It’s great to be a nickel company, for the first time in a very long time.

The traditionally volatile metal has brushed off fears of a global recession to rate as one of the year’s top performers.

The recent surge to $US16,690/t — triggered by speculation over Indonesia’s on-again, off-again nickel export policy — isn’t necessarily tied to market fundamentals.

Still, those fundamentals look good.

An extended period of low prices means that new mines are not being developed and so global stockpiles are dwindling.

All while stainless-steel markets – accounting for ~70 per cent of today’s consumption – are growing and long-term demand estimates from the battery sector become more real by the day.

You can see why experienced forecasters like Wood Mackenzie are predicting a pretty substantial supply crunch in the mid-2020s.

“Although the battery sector share of nickel demand is much smaller than other metals, getting the quantity of nickel that EVs will need [called tier 1 nickel] by the mid-2020s will be a challenge,” Gavin Montgomery, Wood Mackenzie research director said in late July.

“A low nickel price has hindered any project development and with lead times often up to 10 years, investment needs to happen now.”

LME nickel inventories are at 6-year lows and prices are rising. Pic: Mincor


Major EV manufacturer Tesla is one that has voiced concerns that underinvestment by the mining sector could lead to global shortages of battery metals, like nickel.

Vivas Kumar, principal consultant at Benchmark Mineral Intelligence was former head of battery supply chain management at Tesla.

“Two or three years ago, carmakers generally left the responsibility to source battery raw materials to their cell suppliers,” Kumar told Stockhead.

“Now, because of impending shortages and a continuous push towards lowering $/kWh cost of battery cells, automakers are becoming more educated about battery metals procurement.

“As a result, we have seen that automakers are now staffing up their own battery metals procurement teams and are signing direct contracts with mining and chemical supply chain players.”

He also says it is important to differentiate between class 1 and class 2 nickel supply. Class 1 (low impurity) nickel is ideal for batteries; class 2 is not.

More steel-based demand is shifting into class 2, Kumar says, and the market trends for battery versus steel will start to diverge as a result.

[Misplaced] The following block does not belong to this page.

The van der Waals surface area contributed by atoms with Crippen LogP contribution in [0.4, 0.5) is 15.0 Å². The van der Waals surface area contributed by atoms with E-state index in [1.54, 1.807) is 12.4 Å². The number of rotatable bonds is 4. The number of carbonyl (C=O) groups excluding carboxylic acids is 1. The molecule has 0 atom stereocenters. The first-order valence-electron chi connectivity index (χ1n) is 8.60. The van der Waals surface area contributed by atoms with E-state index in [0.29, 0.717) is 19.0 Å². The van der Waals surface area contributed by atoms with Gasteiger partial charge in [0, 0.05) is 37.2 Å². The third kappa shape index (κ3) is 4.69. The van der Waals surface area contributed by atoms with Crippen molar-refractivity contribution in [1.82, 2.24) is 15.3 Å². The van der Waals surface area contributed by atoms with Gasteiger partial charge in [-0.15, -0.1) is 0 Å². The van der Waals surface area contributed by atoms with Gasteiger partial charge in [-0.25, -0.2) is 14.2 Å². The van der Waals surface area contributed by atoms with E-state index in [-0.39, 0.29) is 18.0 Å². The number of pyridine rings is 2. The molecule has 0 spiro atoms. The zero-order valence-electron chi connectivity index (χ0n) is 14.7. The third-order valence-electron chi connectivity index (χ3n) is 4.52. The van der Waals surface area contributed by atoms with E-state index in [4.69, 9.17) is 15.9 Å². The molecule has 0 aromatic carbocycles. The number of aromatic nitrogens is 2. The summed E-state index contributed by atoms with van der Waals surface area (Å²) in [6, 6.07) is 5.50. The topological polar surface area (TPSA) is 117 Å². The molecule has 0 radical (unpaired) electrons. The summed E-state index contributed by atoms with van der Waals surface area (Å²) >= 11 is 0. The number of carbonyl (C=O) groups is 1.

Class 1-focussed nickel producers are already responding to the projected demand.

Nickel West, formerly the punching bag of BHP’s global portfolio, is now revitalised by the EV thematic.

Last year, it announced that 90 per cent of projected nickel sulphide production will be sold into the battery sector.

In early August, it formalised a nickel sulphide deal with near term producer Mincor Resources (ASX:MCR) to shore up future ore supply for its Nickel West operations.

“With hundreds of billions of dollars earmarked for investment in the battery industry over the next decade, I believe Mincor’s timing could not be better as we head into a development phase, given the dynamic shift in forecasted nickel consumption over the coming years,” Mincor managing director David Southam says.

The $3.2bn market cap Independence Group (ASX:IGO) – owner of the Nova nickel mine – is currently progressing nickel sulphate downstream processing studies.

Even advanced explorers like Blackstone Minerals (ASX:BSX)  and Pure Minerals (ASX:PM1) are investigating the development of downstream processing to produce a nickel and cobalt product for burgeoning battery markets.

Carmakers, battery manufacturers knocking on the door

Still, these developments wont be enough to satiate impending demand, and the battery supply chain knows it.

At this year’s Diggers & Dealers forum producer Western Areas (ASX:WSA) said it was getting a ”significant increase in inbound off-take enquiries for nickel sulphide concentrate post current contract period, primarily linked to the EV battery sector”.

Even junior explorer St George Mining (ASX:SGQ) is receiving inbound enquiries – and they haven’t even delineated a resource yet.

“We have also had battery manufacturers come to us direct asking ‘can we made an investment in St George; we want to secure long-term supply’,” says St George exec chairman John Prineas told Stockhead.

“They can obviously see a supply crunch coming.

“Experienced predictors like Wood Mackenzie have a long-term price target of $US21,000/t. I’ve got no doubt that will be revised upwards as we go along.”

READ: St George Mining’s John Prineas on why BHP has no chance of getting its ‘freakish’ nickel belt back

Queensland nickel laterite play Australian Mines (ASX:AUZ) has just signed its nickel-cobalt offtake agreement with battery maker SK Innovation.

This offtake is an important step towards locking in Sconi project finance.

The SK deal covers 100 per cent of production but this hasn’t stopped other inbound enquiries, managing director Benjamin Bell says.

“Yes, I certainly noticed that I’m being contracted a lot more from battery manufacturers and car companies directly,” Bell told Stockhead.

But it’s not necessarily desperation, he says. These companies are just trying to get ahead of future shortfalls.

“I think they are looking at that period between 2021-2025 when there’s a predicted deficit in both nickel and cobalt,” Bell says.

“In the case of SK, it took us 12 months to go from a term sheet to an offtake.

“And that’s because for these sorts of companies, it’s the first time working with a mining company which means there’s a lot more ‘hand holding’ required.

“A lot of these [battery makers/ car manufacturers] will be talking to nickel explorers with the thinking that ‘I don’t need you immediately, but I might need you in 2-3 years’ time — so let’s form a relationship now’”.